“The coup was led by a group of junior officers, most of them Igbo,” Achebe writes. It was called the “Nzeogwu coup” after the leader, Major Chukwuma Nzeogwu. What matters most here is the high concentration of Igbo in the leadership. While the initial reaction of most Nigerians upon hearing about the coup was “spontaneous, overt jubilation,” rumors soon circulated that this overthrow was actually “a sinister plot by the ambitious Igbos of the East to seize control of Nigeria.”

And that seemed to be when hell pretty much broke loose. “The weeks following the coup saw Easterners attacked both randomly and in an organized fashion.” Soon soldiers were trying to round up prominent Igbo—including Achebe, who escaped with his family. A problem familiar the world over flared up for the billionth time: ethnic conflict. (And just in case Achebe’s account of it seems remote or exotic, a fresh burst of the American brand broke out as I began writing this essay, when a domestic terrorist and white supremacist named Wade Michael Page walked into a Sikh temple near Milwaukee and killed six people who’d just shown up to pray before he was shot to death by police.)

On May 27, 1967, the leadership of Eastern Nigeria mandated that the new regional government secede and become “a free sovereign and independent state by the name and title of the Republic of Biafra.” Three days later it was official, and the war between Biafra and Nigeria had begun.

Meanwhile, since Malan is a more polemic writer more closely implicated in the implosion of his country’s ruling caste, he supplies a sharply personal account of apartheid’s final days—and the emergence of a postapartheid order. In 1994, his country was going through its own sort of coup: the end of white rule, the dismantling of apartheid, and black South Africa’s ascent to power. Malan, like Achebe, was a member of a much-maligned and mistrusted minority. (Though for fairer reasons!) That white minority was terrified about what was about to happen to them. “When the sun rose on April 27, 1994, every man was at his post, waiting for the blacks to attack,” Malan recalls.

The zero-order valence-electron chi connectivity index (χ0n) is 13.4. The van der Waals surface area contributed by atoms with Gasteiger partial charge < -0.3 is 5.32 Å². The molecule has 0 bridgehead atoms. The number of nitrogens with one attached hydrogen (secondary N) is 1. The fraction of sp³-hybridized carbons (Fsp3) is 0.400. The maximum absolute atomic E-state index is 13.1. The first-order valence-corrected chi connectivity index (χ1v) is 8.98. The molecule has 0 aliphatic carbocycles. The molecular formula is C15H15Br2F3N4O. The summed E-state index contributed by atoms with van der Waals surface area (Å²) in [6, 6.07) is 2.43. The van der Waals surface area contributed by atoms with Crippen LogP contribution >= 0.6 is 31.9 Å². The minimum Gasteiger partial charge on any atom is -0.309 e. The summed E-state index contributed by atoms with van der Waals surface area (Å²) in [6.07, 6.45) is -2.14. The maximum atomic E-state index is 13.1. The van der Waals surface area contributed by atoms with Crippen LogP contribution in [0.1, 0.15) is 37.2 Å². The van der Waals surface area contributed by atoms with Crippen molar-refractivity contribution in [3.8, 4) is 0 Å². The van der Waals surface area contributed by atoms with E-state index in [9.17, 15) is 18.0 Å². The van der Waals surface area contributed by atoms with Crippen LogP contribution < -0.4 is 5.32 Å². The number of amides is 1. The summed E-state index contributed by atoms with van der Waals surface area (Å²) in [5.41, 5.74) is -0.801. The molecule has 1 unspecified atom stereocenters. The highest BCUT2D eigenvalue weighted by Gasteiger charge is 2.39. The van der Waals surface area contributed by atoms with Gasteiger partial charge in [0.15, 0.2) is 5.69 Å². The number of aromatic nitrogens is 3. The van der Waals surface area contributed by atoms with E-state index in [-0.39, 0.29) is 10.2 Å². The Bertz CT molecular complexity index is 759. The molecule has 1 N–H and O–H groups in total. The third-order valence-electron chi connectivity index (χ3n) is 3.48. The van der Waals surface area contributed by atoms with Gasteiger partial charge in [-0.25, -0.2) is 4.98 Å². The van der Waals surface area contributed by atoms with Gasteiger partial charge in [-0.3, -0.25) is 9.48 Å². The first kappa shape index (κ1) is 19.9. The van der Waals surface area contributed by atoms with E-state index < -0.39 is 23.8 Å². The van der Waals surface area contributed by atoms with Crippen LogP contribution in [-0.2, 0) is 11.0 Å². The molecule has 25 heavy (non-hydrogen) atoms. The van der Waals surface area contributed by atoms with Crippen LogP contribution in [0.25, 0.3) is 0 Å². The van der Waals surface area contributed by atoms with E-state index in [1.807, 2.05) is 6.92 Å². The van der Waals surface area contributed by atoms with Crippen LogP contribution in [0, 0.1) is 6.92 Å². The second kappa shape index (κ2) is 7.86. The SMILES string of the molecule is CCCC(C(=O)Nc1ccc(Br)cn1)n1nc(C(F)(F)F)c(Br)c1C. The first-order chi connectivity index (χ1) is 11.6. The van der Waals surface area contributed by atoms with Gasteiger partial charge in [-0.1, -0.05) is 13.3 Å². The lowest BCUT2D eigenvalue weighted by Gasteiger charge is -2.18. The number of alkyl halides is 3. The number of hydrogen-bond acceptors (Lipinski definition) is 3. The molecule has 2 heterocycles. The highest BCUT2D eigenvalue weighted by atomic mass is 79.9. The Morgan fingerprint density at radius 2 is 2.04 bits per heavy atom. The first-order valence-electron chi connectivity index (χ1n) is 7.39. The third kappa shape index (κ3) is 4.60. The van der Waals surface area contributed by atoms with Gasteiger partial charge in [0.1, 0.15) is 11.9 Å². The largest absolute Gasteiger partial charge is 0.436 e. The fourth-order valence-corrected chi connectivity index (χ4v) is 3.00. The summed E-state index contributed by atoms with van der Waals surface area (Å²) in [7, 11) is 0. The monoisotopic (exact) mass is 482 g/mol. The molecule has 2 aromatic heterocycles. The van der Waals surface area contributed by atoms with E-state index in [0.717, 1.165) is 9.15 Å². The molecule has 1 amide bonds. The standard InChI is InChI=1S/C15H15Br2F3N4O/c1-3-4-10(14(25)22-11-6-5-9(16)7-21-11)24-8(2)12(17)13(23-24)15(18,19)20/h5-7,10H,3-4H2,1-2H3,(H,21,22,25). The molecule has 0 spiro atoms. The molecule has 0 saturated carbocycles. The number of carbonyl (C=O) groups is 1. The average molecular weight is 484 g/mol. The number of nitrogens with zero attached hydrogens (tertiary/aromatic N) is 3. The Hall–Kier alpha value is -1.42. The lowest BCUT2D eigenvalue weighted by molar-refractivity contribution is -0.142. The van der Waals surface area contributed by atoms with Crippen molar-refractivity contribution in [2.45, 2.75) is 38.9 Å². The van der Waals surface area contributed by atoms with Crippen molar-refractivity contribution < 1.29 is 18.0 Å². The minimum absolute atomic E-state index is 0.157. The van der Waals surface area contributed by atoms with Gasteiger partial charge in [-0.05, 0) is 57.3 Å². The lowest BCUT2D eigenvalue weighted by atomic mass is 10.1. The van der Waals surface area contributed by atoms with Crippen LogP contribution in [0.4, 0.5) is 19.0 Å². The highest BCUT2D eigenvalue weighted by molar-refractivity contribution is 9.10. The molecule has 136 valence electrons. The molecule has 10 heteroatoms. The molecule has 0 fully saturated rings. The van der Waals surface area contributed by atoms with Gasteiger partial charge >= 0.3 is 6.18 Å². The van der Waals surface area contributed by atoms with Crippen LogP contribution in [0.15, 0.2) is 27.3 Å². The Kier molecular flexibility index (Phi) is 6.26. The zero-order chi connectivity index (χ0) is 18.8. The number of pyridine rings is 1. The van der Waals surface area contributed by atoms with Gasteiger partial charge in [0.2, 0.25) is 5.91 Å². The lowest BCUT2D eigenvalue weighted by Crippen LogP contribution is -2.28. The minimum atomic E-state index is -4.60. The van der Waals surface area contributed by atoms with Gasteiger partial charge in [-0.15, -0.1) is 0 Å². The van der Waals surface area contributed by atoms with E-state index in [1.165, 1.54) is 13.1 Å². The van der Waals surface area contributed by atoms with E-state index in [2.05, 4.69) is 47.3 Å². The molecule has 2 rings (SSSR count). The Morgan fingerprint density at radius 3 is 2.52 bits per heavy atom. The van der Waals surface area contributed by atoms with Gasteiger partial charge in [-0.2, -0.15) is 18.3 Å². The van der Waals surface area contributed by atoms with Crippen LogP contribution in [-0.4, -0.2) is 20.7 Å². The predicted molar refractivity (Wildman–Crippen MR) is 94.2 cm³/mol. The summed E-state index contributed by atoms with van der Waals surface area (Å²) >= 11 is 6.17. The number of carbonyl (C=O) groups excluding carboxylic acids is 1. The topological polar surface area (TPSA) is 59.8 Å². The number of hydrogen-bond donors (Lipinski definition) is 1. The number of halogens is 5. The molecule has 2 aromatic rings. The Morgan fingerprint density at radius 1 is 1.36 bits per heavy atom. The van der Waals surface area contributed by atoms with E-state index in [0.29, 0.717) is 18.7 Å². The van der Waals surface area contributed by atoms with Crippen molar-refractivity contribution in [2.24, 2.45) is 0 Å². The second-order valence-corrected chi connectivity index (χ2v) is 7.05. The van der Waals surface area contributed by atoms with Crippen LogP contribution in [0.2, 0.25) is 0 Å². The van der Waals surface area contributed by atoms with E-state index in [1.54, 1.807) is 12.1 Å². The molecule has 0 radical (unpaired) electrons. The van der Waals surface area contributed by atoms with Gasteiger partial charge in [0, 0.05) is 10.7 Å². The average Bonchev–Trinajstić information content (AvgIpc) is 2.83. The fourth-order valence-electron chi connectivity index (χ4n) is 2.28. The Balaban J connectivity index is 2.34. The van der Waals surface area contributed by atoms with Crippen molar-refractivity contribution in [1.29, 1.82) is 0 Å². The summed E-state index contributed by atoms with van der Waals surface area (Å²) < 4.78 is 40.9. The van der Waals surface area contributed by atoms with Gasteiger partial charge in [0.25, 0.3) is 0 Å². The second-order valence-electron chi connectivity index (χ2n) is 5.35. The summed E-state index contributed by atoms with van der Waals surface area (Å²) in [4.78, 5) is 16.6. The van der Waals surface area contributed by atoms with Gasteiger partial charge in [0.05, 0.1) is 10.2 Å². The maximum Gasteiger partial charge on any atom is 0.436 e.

Nothing happened, so they set off in convoy, searching for the war their leaders had prophesied. By the time the camera found them, they’d been wandering for days, children crying, wives sweaty and ill-tempered, husbands with four-day beards and the dazed, haunted look of men who were beginning to realize they’d made terrible fools of themselves.

But before the reader is allowed to enjoy a smug chuckle at these bewildered warriors, on a quest for a battle, only to discover universal disinterest in them and their ostensible plight, Malan admits that he, too, was sure of the coming race war. True, he wasn’t haunting the landscape with an arsenal of loaded guns—but he told anyone and everyone that “civil war is inevitable.” When it didn’t happen, Malan threw a tantrum.

“Unwilling to accept such humiliation, I set out to discredit the outcome. The peace is illusory, I sneered; anarchy is still coming.” He pointed out the failings that were real—crime, abandoned factories, incompetence, and corruption—but the world didn’t find the evidence compelling in the face of such historic change. “There came a day when I realized history had marched on and left me high and dry, a middle-aged white male fulminating to no effect to a tiny audience of like-minded bad losers. Anything I said was irrelevant, and I had become ridiculous.”

This moment, the largely peaceful end of apartheid, is transformational for Malan. He seems to make it his business, from then on, to try to dismantle his own preconceptions about South Africa and its potential, while also debating those who harbor views of the black-led South Africa that he deems overly romantic. He reserves a special venom for white liberals. He admits he was wrong, but then sets out to prove that everyone else was, too. As a result, Malan’s testimony from the witness-box is chiefly a summary of his attempts to truly see the new South Africa.